On Day Three the fellows were given the opportunity to consult individually the conveners and academic team and to profit from their extensive experience in the history of humanitarianism and human rights. Additionally, a first insight into the work of ICRC archives was given by GUY THOMAS (Deputy Head of Library and Public Archives, ICRC), before international criminal law expert and director of the Institute for International Peace and Security Law CLAUS KREß (University of Cologne) concluded the day with an inspiring keynote lecture on Versailles and the Origins of International Criminal Law.
From a historical perspective, he questioned the breakthrough character of Versailles for modern International Criminal Law while stressing the importance of historicizing norms as legacies of previous debates. Day Four and Five were devoted to the work on the respective new entries for the Online Atlas on the History of Humanitarianism and Human Rights (http://hhr-atlas.ieg-mainz.de). Each year, these serve to present the GHRA fellows work to a broader public and at the same time the Online Atlas provides users with information on key concepts, events, and people which shaped the development of modern humanitarianism and human rights linking it with an interactive world map.
For the second week, the GHRA moved from Mainz to Geneva to enjoy another week of on-site research, various discussions and the possibility of exchange with ICRC members. On the First Day GUY THOMAS (Deputy Head of Library and Public Archives, ICRC) welcomed the participants and introduced them to the facilities of the Red Cross in Geneva, whereupon FABRIZIO BENSI (ICRC Archivist) and DANIEL PALMIERI (ICRC Historical Research Officer) presented the history and structure of the ICRC General Public Archives. FANIA KHAN MOHAMMAD (ICRC Archivist) introduced the Tracing Archives of the ICRC, followed by a presentation from SONIA CRENN (ICRC Librarian) on the enormous library holdings on International Humanitarian Law, human rights history and humanitarian action in international conflicts. The fascinating world of the ICRC Audiovisual Archives was made more accessible to the group by MARINA MEIER (ICRC Film Archivist) and DAMIAN GONZALEZ DOMINGUEZ (ICRC Photo Archivist). The holdings of these archives uniquely illustrate the activities of the ICRC and of the International Red Cross and Red Crescent Movement from the late 19th century until today (https://avarchives.icrc.org/). The afternoon was dedicated to gaining first insights individually into the archival and library holdings. Some fellows had already worked in the ICRC archives, but as all projects connect somehow to the holdings the participants appreciated the chance to (re)visit them. Therefore, major slots of the following days in Geneva were scheduled for this work with the documents and individual consultations with the ICRC experts.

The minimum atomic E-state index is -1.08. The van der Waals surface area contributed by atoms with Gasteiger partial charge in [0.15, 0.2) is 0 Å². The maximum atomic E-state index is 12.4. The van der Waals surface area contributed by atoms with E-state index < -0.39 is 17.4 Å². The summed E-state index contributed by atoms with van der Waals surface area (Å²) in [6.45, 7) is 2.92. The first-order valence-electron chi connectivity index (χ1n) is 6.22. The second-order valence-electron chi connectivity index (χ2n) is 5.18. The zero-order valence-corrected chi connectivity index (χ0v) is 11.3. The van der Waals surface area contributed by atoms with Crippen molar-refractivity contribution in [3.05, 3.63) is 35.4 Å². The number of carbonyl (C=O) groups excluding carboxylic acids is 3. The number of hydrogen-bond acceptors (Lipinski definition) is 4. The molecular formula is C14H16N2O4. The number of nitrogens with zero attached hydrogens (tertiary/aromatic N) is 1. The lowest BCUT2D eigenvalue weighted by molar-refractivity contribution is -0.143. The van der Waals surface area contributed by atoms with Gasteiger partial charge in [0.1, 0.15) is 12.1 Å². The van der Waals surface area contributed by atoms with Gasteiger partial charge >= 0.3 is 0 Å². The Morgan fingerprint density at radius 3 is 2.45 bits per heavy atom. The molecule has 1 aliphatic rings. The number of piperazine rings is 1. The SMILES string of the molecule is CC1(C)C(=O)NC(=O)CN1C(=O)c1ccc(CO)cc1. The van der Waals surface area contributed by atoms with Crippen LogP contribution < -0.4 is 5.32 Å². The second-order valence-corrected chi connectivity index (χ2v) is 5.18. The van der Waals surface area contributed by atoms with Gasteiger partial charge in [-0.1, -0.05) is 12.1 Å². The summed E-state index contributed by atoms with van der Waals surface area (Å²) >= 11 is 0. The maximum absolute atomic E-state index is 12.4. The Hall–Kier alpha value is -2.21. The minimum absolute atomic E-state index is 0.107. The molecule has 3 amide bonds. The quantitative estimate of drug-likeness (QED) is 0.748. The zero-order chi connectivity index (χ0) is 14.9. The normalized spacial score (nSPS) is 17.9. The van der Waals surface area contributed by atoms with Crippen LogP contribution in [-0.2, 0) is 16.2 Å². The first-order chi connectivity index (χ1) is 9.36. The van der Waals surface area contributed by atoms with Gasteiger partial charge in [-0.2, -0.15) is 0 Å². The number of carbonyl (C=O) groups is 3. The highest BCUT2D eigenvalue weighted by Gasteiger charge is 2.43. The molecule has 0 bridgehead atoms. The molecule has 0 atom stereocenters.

The Second Day was completed with two presentations by CÉDRIC COTTER (ICRC Law and Policy Researcher) and ELLEN POLICINSKI (ICRC Managing Editor, International Review of the Red Cross). On Day Three, the group enjoyed a tour through the adjacent Palais des Nations, former headquarter of the League of Nations and nowadays home of the United Nations Office at Geneva. The team of the Total Digital Access to the League of Nations Archives Project (https://lontad-project.unog.ch/) introduced the impressing digitization efforts of the League of Nations Archives (1920-1946) to the GHRA fellows.